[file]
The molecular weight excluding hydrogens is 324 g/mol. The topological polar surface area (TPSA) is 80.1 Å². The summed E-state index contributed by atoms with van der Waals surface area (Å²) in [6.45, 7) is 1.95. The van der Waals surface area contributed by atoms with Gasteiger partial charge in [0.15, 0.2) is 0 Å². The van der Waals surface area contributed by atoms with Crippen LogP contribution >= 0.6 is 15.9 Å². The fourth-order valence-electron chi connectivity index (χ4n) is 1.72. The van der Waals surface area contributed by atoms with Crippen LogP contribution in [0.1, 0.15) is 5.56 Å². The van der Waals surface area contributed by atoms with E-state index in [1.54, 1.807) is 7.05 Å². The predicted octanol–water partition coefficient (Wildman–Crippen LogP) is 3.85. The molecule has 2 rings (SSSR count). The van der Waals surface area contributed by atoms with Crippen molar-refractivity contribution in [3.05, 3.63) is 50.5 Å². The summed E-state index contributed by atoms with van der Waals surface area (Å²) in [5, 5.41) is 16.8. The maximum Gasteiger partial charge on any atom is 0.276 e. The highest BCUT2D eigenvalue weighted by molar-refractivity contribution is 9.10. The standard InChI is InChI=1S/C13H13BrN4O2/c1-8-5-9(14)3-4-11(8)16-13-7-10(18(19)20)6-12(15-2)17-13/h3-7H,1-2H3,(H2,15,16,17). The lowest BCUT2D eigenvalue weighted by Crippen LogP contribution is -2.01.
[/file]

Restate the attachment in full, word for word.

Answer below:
The molecular weight excluding hydrogens is 324 g/mol. The topological polar surface area (TPSA) is 80.1 Å². The summed E-state index contributed by atoms with van der Waals surface area (Å²) in [6.45, 7) is 1.95. The van der Waals surface area contributed by atoms with Gasteiger partial charge in [0.15, 0.2) is 0 Å². The van der Waals surface area contributed by atoms with Crippen LogP contribution >= 0.6 is 15.9 Å². The fourth-order valence-electron chi connectivity index (χ4n) is 1.72. The van der Waals surface area contributed by atoms with Crippen LogP contribution in [0.1, 0.15) is 5.56 Å². The van der Waals surface area contributed by atoms with E-state index in [1.54, 1.807) is 7.05 Å². The predicted octanol–water partition coefficient (Wildman–Crippen LogP) is 3.85. The molecule has 2 rings (SSSR count). The van der Waals surface area contributed by atoms with Crippen molar-refractivity contribution in [3.05, 3.63) is 50.5 Å². The summed E-state index contributed by atoms with van der Waals surface area (Å²) in [5, 5.41) is 16.8. The maximum Gasteiger partial charge on any atom is 0.276 e. The highest BCUT2D eigenvalue weighted by molar-refractivity contribution is 9.10. The standard InChI is InChI=1S/C13H13BrN4O2/c1-8-5-9(14)3-4-11(8)16-13-7-10(18(19)20)6-12(15-2)17-13/h3-7H,1-2H3,(H2,15,16,17). The lowest BCUT2D eigenvalue weighted by Crippen LogP contribution is -2.01.